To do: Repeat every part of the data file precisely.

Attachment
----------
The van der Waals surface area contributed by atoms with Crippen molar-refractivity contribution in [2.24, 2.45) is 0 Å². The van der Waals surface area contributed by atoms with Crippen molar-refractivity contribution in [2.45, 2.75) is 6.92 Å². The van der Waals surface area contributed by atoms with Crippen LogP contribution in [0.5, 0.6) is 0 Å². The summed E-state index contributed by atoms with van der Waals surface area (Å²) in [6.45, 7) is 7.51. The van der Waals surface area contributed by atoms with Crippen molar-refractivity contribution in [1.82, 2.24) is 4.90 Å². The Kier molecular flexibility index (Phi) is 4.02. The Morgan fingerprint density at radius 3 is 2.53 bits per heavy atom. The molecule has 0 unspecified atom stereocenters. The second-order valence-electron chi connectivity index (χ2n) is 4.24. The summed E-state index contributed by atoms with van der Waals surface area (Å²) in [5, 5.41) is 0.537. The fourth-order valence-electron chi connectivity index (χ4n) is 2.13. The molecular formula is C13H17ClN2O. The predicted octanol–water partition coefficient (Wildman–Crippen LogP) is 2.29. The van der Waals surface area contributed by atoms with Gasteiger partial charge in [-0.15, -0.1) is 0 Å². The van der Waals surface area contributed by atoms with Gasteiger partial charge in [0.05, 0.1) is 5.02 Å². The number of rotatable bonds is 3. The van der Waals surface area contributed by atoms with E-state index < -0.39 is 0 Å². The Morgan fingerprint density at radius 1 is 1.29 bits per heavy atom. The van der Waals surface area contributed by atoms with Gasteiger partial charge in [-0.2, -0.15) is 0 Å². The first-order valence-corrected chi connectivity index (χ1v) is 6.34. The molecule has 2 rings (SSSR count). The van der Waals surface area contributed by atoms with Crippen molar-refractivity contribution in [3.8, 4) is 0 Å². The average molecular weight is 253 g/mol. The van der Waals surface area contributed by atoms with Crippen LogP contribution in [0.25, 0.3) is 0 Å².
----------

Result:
The van der Waals surface area contributed by atoms with Crippen molar-refractivity contribution in [2.24, 2.45) is 0 Å². The van der Waals surface area contributed by atoms with Crippen molar-refractivity contribution in [2.45, 2.75) is 6.92 Å². The van der Waals surface area contributed by atoms with Crippen LogP contribution in [0.5, 0.6) is 0 Å². The summed E-state index contributed by atoms with van der Waals surface area (Å²) in [6.45, 7) is 7.51. The van der Waals surface area contributed by atoms with Crippen molar-refractivity contribution in [1.82, 2.24) is 4.90 Å². The Kier molecular flexibility index (Phi) is 4.02. The Morgan fingerprint density at radius 3 is 2.53 bits per heavy atom. The molecule has 0 unspecified atom stereocenters. The second-order valence-electron chi connectivity index (χ2n) is 4.24. The summed E-state index contributed by atoms with van der Waals surface area (Å²) in [5, 5.41) is 0.537. The fourth-order valence-electron chi connectivity index (χ4n) is 2.13. The molecular formula is C13H17ClN2O. The predicted octanol–water partition coefficient (Wildman–Crippen LogP) is 2.29. The van der Waals surface area contributed by atoms with Gasteiger partial charge in [-0.15, -0.1) is 0 Å². The van der Waals surface area contributed by atoms with Gasteiger partial charge in [0.05, 0.1) is 5.02 Å². The number of rotatable bonds is 3. The van der Waals surface area contributed by atoms with E-state index < -0.39 is 0 Å². The Morgan fingerprint density at radius 1 is 1.29 bits per heavy atom. The van der Waals surface area contributed by atoms with Gasteiger partial charge in [-0.2, -0.15) is 0 Å². The first-order valence-corrected chi connectivity index (χ1v) is 6.34. The molecule has 2 rings (SSSR count). The van der Waals surface area contributed by atoms with Crippen molar-refractivity contribution in [3.8, 4) is 0 Å². The average molecular weight is 253 g/mol. The van der Waals surface area contributed by atoms with Crippen LogP contribution in [0.25, 0.3) is 0 Å².